Rust, a systems programming language which was started as a part-time side project in 2006 by Graydon Hoare is now supported by Mozilla Research for almost seven years now. Mozilla’s involvement came in 2009 once the language was fairly mature enough and could demonstrate its core concepts. Rust poses itself as an alternative to C++ by making system programming safer, providing better concurrency support and offer tractable features to parallel programming. Despite a long history of innovations and strategic decision changes in Mozilla, Rust’s core principles have remained constant. It focuses on three crucial necessities – safety, speed and concurrency.
Rust aims to offer an alternative to existing programming languages by providing a comfortable level of abstraction and by helping programmers write efficient code. To quote from the official FAQs,
“Rust exists because other languages at this level of abstraction and efficiency are unsatisfactory.”
Some notable applications written in Rust include Servo, Mozilla’s experimental browser engine and also a few components for Firefox. Apart from Mozilla, other tech giants like Samsung and Dropbox also use Rust for a variety of purposes. Samsung, a long-time supporter of the language contributed in building Android support to the Rust compiler. Dropbox has been writing Rust components for almost two years now. Inspired by the popular sitcom Silicon Valley, they’ve written a faster Brotli decoder for lossless image compression using Rust which reduces the bandwidth being used by their customers.
Rust in India
Mozilla India’s association with Rust started way back in 2014 with Manish Goregaokar contributing to Servo as part of the GSoC (Google Summer of Code) program. To start things off, Rust’s stable release (1.0) was celebrated at Mozilla Community Space, Bangalore on 25 March 2015 and was attended by various members of the community. The latest stable release of the language is 1.10, meaning 10 releases in just a short span of 18 months – indicating a six-weekly release cycle which ensures that new features and fixes land very quick.
Manish has been a continuous contributor to the language and now, is a member of the community team as well as the moderation team of Rust. You know whom to get in touch with if you’d like to contribute!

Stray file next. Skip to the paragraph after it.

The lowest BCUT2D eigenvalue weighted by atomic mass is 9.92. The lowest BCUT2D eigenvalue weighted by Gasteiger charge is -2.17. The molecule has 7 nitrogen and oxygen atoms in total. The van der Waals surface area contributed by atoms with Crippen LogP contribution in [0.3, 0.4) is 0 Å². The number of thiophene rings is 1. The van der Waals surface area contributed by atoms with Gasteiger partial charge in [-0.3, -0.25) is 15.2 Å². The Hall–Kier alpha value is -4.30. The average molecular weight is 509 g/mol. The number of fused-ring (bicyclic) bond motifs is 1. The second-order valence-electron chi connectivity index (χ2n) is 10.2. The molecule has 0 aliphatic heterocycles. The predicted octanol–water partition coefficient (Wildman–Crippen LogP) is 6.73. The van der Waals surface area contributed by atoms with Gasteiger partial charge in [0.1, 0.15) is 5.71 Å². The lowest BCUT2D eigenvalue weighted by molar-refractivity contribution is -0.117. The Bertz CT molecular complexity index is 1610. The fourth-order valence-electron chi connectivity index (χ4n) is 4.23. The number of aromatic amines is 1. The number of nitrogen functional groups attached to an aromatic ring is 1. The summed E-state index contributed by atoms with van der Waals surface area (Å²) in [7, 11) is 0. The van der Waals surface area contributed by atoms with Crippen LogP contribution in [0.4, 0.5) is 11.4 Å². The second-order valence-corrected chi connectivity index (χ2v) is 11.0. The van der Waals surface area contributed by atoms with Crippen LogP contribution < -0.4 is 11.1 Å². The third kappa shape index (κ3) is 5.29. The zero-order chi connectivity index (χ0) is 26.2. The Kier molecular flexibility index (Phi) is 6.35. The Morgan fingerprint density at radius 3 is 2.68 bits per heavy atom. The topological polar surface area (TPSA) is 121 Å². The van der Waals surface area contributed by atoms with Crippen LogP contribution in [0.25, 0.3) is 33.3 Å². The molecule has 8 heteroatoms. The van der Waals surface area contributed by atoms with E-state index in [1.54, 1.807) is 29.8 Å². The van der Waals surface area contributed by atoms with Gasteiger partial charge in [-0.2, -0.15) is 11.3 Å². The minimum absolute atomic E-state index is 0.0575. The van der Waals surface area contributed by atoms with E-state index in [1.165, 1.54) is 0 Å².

Towards the end of 2015, we had another Mozillian, Jaipradeesh, from DoSelect initiate an innovative method to spike interest levels in Rust – an online coding challenge using the language (the first of its kind) which helped developers get a taste of Rust’s syntax and style of coding. Rustaceans from all over the world took part in this challenge.
Fast forward to July 2016 – we have a bunch of organizations using rust and a few Rustaceans (as they call themselves) presenting sessions and projects using the language at Rust Meetup – Bangalore, in early July. Kaustav, a Mozillian and Rust user had organized this meetup to bring together the developer community interested in Rust here in Bangalore and possibly pave the way for new ones. This meetup provided an ideal platform for contributors of the language connect with the developers who use Rust for a variety of uses, and for those who had not yet heard of or used it, an opportunity to know it’s varied facets. It also gave insights into the Rust world for those who had yet to begin their journey, yet. Manish handled the introductory session on the syntax and semantics of Rust, followed by Kaustav who talked about Rustup, Cargo and cross compiling Rust programs. Later on, we had Rahul Sharma who is currently working on Servo as a G’SoC intern give an insight into contributing for the the project. This was followed by a few interesting demos by Rust users from different parts of the country. On the whole, the meetup provided a kick-start for anyone who wanted to learn more about Rust and eventually use the language in their projects. Interestingly, it also helped contributors to collect feedback from the people who use Rust in production.
A win-win I must say!
How you can contribute
If this gets you interested to know more about Rust, here are a few opportunities to contribute. Rust has a very active community that helps newbie contributors get up to speed and also moderate the development & design of the language. A dedicated IRC channel #rust-beginners has been set up where beginners are welcome to post any queries they might have. There are a wide variety of contribution opportunities like bug triaging, documentation, building communities, building IDEs, writing code for libraries, etc.
With Mozilla deciding to ship Rust in Firefox and the community members engaging developers with informative sessions such as the ones above, I hope the community in India will be encouraged to make meaningful contributions to the language, it’s ecosystem and build amazing applications using Rust in the near future.
To the many Rustaceans still in the making, cheers!
PS: Thanks Kaustav for all your inputs!